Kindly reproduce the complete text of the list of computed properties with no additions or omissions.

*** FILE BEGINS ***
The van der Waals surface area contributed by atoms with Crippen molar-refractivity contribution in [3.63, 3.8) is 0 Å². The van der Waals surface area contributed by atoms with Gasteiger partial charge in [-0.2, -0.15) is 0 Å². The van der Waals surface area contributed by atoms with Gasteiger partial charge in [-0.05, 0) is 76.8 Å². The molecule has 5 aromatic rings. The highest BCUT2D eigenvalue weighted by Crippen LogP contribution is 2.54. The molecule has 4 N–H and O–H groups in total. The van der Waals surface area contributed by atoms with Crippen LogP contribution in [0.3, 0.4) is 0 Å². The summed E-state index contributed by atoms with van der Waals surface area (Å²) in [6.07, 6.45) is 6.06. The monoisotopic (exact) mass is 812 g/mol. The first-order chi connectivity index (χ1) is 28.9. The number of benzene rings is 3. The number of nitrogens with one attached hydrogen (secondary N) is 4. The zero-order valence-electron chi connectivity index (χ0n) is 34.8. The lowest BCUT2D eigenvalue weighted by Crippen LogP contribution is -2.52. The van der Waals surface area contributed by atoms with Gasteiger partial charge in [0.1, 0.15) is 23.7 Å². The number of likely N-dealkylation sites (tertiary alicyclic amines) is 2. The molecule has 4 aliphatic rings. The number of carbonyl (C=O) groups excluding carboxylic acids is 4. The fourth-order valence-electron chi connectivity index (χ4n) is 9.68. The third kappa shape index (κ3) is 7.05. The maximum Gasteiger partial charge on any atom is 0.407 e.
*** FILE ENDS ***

The van der Waals surface area contributed by atoms with Crippen molar-refractivity contribution in [3.63, 3.8) is 0 Å². The van der Waals surface area contributed by atoms with Gasteiger partial charge in [-0.2, -0.15) is 0 Å². The van der Waals surface area contributed by atoms with Gasteiger partial charge in [-0.05, 0) is 76.8 Å². The molecule has 5 aromatic rings. The highest BCUT2D eigenvalue weighted by Crippen LogP contribution is 2.54. The molecule has 4 N–H and O–H groups in total. The van der Waals surface area contributed by atoms with Crippen LogP contribution in [0.3, 0.4) is 0 Å². The summed E-state index contributed by atoms with van der Waals surface area (Å²) in [6.07, 6.45) is 6.06. The monoisotopic (exact) mass is 812 g/mol. The first-order chi connectivity index (χ1) is 28.9. The number of benzene rings is 3. The number of nitrogens with one attached hydrogen (secondary N) is 4. The zero-order valence-electron chi connectivity index (χ0n) is 34.8. The lowest BCUT2D eigenvalue weighted by Crippen LogP contribution is -2.52. The van der Waals surface area contributed by atoms with Gasteiger partial charge in [0.1, 0.15) is 23.7 Å². The number of likely N-dealkylation sites (tertiary alicyclic amines) is 2. The molecule has 4 aliphatic rings. The number of carbonyl (C=O) groups excluding carboxylic acids is 4. The fourth-order valence-electron chi connectivity index (χ4n) is 9.68. The third kappa shape index (κ3) is 7.05. The maximum Gasteiger partial charge on any atom is 0.407 e.